A Mississippi Connection to Titanic
Note: This story first appeared on “A Sense of Place”, the collections blog for the Mississippi Department of Archives and History. I wrote it as part of a series commemorating the 100th anniversary of the Titanic’s sinking.
Just about everyone knows the story of the Titanic, the large, luxurious ocean liner that sank in the early morning hours of April 15, 1912, after striking an iceberg on her maiden voyage. Most of us know that the ship was thought to be unsinkable, that there weren’t enough lifeboats onboard, that two-thirds of the 2,200 people onboard died in the icy waters of the Atlantic. But how many people know that a Mississippian was among those unfortunate passengers?
For weeks after the disaster, the Titanic and her passengers dominated the front pages of newspapers across the country, including papers in Mississippi. Titanic’s first class was filled with wealthy Americans, who were the celebrities of their day, and many prominent passengers perished, sending shockwaves throughout society. The drama of the events of April 14th captured the imagination of the American public in 1912 and has maintained its hold, more or less, for a century.
Coverage of the sinking in Mississippi mostly consisted of reports from the country’s news wire agencies. However, nestled among the wire reports regarding the aftermath of the sinking is a short piece of original reporting appearing in the April 23, 1912, issue of the Biloxi Daily Herald newspaper. The article is about a Mississippian named A.N. Lahaud, who may have been aboard the Titanic. Lahaud, a Biloxi resident originally from Syria, had been visiting his childhood home and had intended to leave Europe to return to Mississippi around the same time that Titanic sailed for the United States. When lists of survivors and victims began appearing after the wreck, an individual named Sekas Lahoud appeared on listings of those who were not saved. Lahaud’s parents, also residents of Biloxi, began to suspect that this individual may be their son.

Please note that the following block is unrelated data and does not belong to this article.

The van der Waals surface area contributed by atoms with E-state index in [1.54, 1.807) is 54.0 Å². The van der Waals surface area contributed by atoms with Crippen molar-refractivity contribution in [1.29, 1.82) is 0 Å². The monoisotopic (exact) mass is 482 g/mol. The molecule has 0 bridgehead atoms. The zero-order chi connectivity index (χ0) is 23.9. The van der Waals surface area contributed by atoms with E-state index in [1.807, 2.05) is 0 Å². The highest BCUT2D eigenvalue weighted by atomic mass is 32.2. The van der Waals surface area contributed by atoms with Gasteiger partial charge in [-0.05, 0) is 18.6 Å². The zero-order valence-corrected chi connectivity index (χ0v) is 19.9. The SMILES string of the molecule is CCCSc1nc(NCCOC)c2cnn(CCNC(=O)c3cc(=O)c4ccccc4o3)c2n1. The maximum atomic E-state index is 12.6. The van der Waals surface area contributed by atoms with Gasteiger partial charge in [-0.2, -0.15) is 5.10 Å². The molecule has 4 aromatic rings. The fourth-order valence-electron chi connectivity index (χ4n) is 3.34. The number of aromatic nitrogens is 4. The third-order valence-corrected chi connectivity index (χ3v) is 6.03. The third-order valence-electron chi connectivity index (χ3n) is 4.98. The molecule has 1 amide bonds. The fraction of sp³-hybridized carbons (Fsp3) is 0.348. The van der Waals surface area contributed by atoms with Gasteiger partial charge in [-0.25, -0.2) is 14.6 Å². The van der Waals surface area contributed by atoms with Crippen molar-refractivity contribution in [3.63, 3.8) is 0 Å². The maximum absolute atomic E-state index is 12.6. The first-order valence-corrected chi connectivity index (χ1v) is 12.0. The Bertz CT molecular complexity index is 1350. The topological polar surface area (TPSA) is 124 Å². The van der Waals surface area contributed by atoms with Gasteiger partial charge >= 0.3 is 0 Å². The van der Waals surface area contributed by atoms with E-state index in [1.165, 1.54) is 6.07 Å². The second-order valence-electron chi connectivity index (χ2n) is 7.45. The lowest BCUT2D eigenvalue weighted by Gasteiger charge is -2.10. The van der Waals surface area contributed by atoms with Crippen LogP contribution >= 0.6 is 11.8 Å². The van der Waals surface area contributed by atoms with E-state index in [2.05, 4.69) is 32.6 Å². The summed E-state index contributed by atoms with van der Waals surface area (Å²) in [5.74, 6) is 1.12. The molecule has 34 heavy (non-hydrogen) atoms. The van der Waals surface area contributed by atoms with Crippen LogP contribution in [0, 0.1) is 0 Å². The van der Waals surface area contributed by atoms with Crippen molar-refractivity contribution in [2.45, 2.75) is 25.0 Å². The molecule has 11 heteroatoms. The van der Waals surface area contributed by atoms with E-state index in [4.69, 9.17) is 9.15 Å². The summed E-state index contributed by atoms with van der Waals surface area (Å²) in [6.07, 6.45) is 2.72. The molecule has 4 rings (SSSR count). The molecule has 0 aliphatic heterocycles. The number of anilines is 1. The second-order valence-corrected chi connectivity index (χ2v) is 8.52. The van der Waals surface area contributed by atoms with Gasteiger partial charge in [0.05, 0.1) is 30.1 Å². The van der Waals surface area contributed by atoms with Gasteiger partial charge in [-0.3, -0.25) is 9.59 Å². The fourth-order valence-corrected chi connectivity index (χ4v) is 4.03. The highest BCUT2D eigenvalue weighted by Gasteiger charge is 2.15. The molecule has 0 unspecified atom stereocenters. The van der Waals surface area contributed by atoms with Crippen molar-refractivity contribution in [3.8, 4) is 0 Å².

Passenger lists found online feature Sarkis Lahoud/Lahowd as a passenger in third class, though the spellings of the name vary to some degree, and none of the lists feature a Lahoud alongside the initials ‘A.N.’ An article appearing in the April 27th edition of the Jackson Daily News seems clear up the confusion. The article reports that the Lahauds received positive confirmation from a daughter living in Philadelphia that their son was aboard the Titanic and that his name wasn’t on any of the lists of those who were saved. Mr. Lahaud’s body was not among the 328 recovered from the wreck site. It appears that ‘A.N.’ and ‘Sarkis’ were the same person.
So far, Mr. Lahaud is the only passenger we’ve discovered with a direct connection to Mississippi, though there were other passengers with indirect links to the state. Later on this week, we’ll look at some of those passengers and explore more of Mississippi’s news coverage of the Titanic.
“Son of Assyrian Couple of Biloxi Feared to Have Been Lost in Wreck,” Daily Herald, April 23, 1912, Biloxi, Mississippi.
Encyclopedia Titanica, “Comprehensive list of RMS Titanic third class (steerage) passengers, with full biographies,” accessed March 30, 2012, http://www.encyclopedia-titanica.org/titanic-third-class-passengers/ and Library of Virginia, “Titanic’s Passenger List,” accessed March 30, 2012, http://www.lva.virginia.gov/exhibits/titanic/p2.htm.
“One Mississippian Lost,” Jackson Daily News, April 27, 1912, Jackson, Mississippi.